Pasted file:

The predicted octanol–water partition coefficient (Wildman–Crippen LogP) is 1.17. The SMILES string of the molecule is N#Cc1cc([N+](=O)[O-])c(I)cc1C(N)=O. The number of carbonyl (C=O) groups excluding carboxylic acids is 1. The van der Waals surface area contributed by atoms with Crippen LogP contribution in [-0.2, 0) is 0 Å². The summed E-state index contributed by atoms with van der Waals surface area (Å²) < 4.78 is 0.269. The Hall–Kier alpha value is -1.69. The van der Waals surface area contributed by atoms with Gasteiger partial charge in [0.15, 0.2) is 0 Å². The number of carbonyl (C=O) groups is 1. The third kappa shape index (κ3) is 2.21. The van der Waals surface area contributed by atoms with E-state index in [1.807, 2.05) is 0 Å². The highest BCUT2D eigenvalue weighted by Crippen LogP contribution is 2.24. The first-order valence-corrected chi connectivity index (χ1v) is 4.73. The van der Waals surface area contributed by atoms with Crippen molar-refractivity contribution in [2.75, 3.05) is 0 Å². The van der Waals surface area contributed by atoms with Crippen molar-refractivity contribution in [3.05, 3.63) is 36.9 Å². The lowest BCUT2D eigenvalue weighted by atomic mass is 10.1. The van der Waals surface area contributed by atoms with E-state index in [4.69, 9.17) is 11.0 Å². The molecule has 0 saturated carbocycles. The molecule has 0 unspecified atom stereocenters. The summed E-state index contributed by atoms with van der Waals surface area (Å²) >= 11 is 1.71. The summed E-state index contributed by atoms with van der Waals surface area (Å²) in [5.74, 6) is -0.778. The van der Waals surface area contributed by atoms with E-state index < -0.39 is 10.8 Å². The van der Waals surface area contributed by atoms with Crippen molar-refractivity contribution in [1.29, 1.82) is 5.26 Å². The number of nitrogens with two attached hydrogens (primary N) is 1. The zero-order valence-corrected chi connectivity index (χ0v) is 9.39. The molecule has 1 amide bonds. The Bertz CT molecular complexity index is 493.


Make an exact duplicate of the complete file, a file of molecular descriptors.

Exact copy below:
The predicted octanol–water partition coefficient (Wildman–Crippen LogP) is 1.17. The SMILES string of the molecule is N#Cc1cc([N+](=O)[O-])c(I)cc1C(N)=O. The number of carbonyl (C=O) groups excluding carboxylic acids is 1. The van der Waals surface area contributed by atoms with Crippen LogP contribution in [-0.2, 0) is 0 Å². The summed E-state index contributed by atoms with van der Waals surface area (Å²) < 4.78 is 0.269. The Hall–Kier alpha value is -1.69. The van der Waals surface area contributed by atoms with Gasteiger partial charge in [0.15, 0.2) is 0 Å². The number of carbonyl (C=O) groups is 1. The third kappa shape index (κ3) is 2.21. The van der Waals surface area contributed by atoms with E-state index in [1.807, 2.05) is 0 Å². The highest BCUT2D eigenvalue weighted by Crippen LogP contribution is 2.24. The first-order valence-corrected chi connectivity index (χ1v) is 4.73. The van der Waals surface area contributed by atoms with Crippen molar-refractivity contribution in [2.75, 3.05) is 0 Å². The van der Waals surface area contributed by atoms with Crippen molar-refractivity contribution in [3.05, 3.63) is 36.9 Å². The lowest BCUT2D eigenvalue weighted by atomic mass is 10.1. The van der Waals surface area contributed by atoms with E-state index in [4.69, 9.17) is 11.0 Å². The molecule has 0 saturated carbocycles. The molecule has 0 unspecified atom stereocenters. The summed E-state index contributed by atoms with van der Waals surface area (Å²) >= 11 is 1.71. The summed E-state index contributed by atoms with van der Waals surface area (Å²) in [5.74, 6) is -0.778. The van der Waals surface area contributed by atoms with E-state index < -0.39 is 10.8 Å². The van der Waals surface area contributed by atoms with Crippen molar-refractivity contribution in [1.29, 1.82) is 5.26 Å². The number of nitrogens with two attached hydrogens (primary N) is 1. The zero-order valence-corrected chi connectivity index (χ0v) is 9.39. The molecule has 1 amide bonds. The Bertz CT molecular complexity index is 493.